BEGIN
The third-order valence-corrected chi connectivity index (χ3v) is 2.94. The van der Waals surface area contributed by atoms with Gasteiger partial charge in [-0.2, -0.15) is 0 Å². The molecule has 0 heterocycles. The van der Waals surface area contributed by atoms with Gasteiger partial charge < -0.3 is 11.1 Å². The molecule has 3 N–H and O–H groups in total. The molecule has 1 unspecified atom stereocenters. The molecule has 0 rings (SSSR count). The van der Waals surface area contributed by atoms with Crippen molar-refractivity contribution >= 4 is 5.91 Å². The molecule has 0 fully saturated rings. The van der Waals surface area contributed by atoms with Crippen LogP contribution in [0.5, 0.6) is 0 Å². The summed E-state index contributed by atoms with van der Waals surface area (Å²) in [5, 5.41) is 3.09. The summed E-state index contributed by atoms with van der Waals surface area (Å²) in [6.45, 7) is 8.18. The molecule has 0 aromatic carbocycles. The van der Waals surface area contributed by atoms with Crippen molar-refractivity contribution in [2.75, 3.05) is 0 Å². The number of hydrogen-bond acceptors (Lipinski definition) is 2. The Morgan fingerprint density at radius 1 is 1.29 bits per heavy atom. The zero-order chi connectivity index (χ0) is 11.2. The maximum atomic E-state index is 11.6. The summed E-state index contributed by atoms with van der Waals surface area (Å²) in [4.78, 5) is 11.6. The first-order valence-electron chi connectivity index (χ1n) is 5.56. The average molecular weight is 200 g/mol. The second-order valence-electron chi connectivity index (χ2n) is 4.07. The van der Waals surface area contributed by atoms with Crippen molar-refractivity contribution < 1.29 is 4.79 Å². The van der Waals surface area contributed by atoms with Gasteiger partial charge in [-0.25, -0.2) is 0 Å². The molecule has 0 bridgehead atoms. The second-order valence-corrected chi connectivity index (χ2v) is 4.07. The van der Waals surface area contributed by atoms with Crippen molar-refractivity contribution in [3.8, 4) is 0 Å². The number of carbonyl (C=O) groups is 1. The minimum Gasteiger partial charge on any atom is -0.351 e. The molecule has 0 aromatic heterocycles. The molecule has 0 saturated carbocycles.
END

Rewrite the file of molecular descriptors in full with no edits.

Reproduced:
The third-order valence-corrected chi connectivity index (χ3v) is 2.94. The van der Waals surface area contributed by atoms with Gasteiger partial charge in [-0.2, -0.15) is 0 Å². The molecule has 0 heterocycles. The van der Waals surface area contributed by atoms with Gasteiger partial charge < -0.3 is 11.1 Å². The molecule has 3 N–H and O–H groups in total. The molecule has 1 unspecified atom stereocenters. The molecule has 0 rings (SSSR count). The van der Waals surface area contributed by atoms with Crippen molar-refractivity contribution >= 4 is 5.91 Å². The molecule has 0 fully saturated rings. The van der Waals surface area contributed by atoms with Crippen LogP contribution in [0.5, 0.6) is 0 Å². The summed E-state index contributed by atoms with van der Waals surface area (Å²) in [5, 5.41) is 3.09. The summed E-state index contributed by atoms with van der Waals surface area (Å²) in [6.45, 7) is 8.18. The molecule has 0 aromatic carbocycles. The van der Waals surface area contributed by atoms with Crippen molar-refractivity contribution in [2.75, 3.05) is 0 Å². The number of hydrogen-bond acceptors (Lipinski definition) is 2. The Morgan fingerprint density at radius 1 is 1.29 bits per heavy atom. The zero-order chi connectivity index (χ0) is 11.2. The maximum atomic E-state index is 11.6. The summed E-state index contributed by atoms with van der Waals surface area (Å²) in [4.78, 5) is 11.6. The first-order valence-electron chi connectivity index (χ1n) is 5.56. The average molecular weight is 200 g/mol. The second-order valence-electron chi connectivity index (χ2n) is 4.07. The van der Waals surface area contributed by atoms with Crippen molar-refractivity contribution < 1.29 is 4.79 Å². The van der Waals surface area contributed by atoms with Gasteiger partial charge in [-0.25, -0.2) is 0 Å². The molecule has 0 bridgehead atoms. The second-order valence-corrected chi connectivity index (χ2v) is 4.07. The van der Waals surface area contributed by atoms with Crippen molar-refractivity contribution in [3.8, 4) is 0 Å². The number of carbonyl (C=O) groups is 1. The minimum Gasteiger partial charge on any atom is -0.351 e. The molecule has 0 aromatic heterocycles. The molecule has 0 saturated carbocycles.